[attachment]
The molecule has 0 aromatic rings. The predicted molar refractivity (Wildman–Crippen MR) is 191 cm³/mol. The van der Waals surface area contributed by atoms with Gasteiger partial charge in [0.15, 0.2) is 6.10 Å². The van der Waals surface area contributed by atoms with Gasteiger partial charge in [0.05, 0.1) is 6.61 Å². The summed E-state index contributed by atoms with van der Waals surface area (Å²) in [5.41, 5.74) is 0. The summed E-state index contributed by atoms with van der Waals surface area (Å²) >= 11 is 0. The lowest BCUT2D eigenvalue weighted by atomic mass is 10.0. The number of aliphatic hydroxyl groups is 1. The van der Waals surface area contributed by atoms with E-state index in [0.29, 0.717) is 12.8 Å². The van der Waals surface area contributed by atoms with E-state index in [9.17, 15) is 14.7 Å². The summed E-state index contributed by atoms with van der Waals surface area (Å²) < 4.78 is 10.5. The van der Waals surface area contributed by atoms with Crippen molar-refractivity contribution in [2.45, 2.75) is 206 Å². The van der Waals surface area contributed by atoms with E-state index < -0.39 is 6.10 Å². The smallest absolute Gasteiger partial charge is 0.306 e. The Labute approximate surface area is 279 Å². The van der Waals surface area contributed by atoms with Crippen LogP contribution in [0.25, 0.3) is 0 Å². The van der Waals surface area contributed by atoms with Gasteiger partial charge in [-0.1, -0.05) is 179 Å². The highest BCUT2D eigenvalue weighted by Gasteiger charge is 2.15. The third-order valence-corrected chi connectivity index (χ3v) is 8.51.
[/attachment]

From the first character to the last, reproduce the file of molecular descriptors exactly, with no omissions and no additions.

The molecule has 0 aromatic rings. The predicted molar refractivity (Wildman–Crippen MR) is 191 cm³/mol. The van der Waals surface area contributed by atoms with Gasteiger partial charge in [0.15, 0.2) is 6.10 Å². The van der Waals surface area contributed by atoms with Gasteiger partial charge in [0.05, 0.1) is 6.61 Å². The summed E-state index contributed by atoms with van der Waals surface area (Å²) in [5.41, 5.74) is 0. The summed E-state index contributed by atoms with van der Waals surface area (Å²) >= 11 is 0. The lowest BCUT2D eigenvalue weighted by atomic mass is 10.0. The number of aliphatic hydroxyl groups is 1. The van der Waals surface area contributed by atoms with E-state index in [0.29, 0.717) is 12.8 Å². The van der Waals surface area contributed by atoms with E-state index in [9.17, 15) is 14.7 Å². The summed E-state index contributed by atoms with van der Waals surface area (Å²) < 4.78 is 10.5. The van der Waals surface area contributed by atoms with Crippen molar-refractivity contribution in [2.45, 2.75) is 206 Å². The van der Waals surface area contributed by atoms with E-state index < -0.39 is 6.10 Å². The smallest absolute Gasteiger partial charge is 0.306 e. The Labute approximate surface area is 279 Å². The van der Waals surface area contributed by atoms with Crippen LogP contribution in [0.25, 0.3) is 0 Å². The van der Waals surface area contributed by atoms with Gasteiger partial charge in [-0.1, -0.05) is 179 Å². The highest BCUT2D eigenvalue weighted by Gasteiger charge is 2.15. The third-order valence-corrected chi connectivity index (χ3v) is 8.51.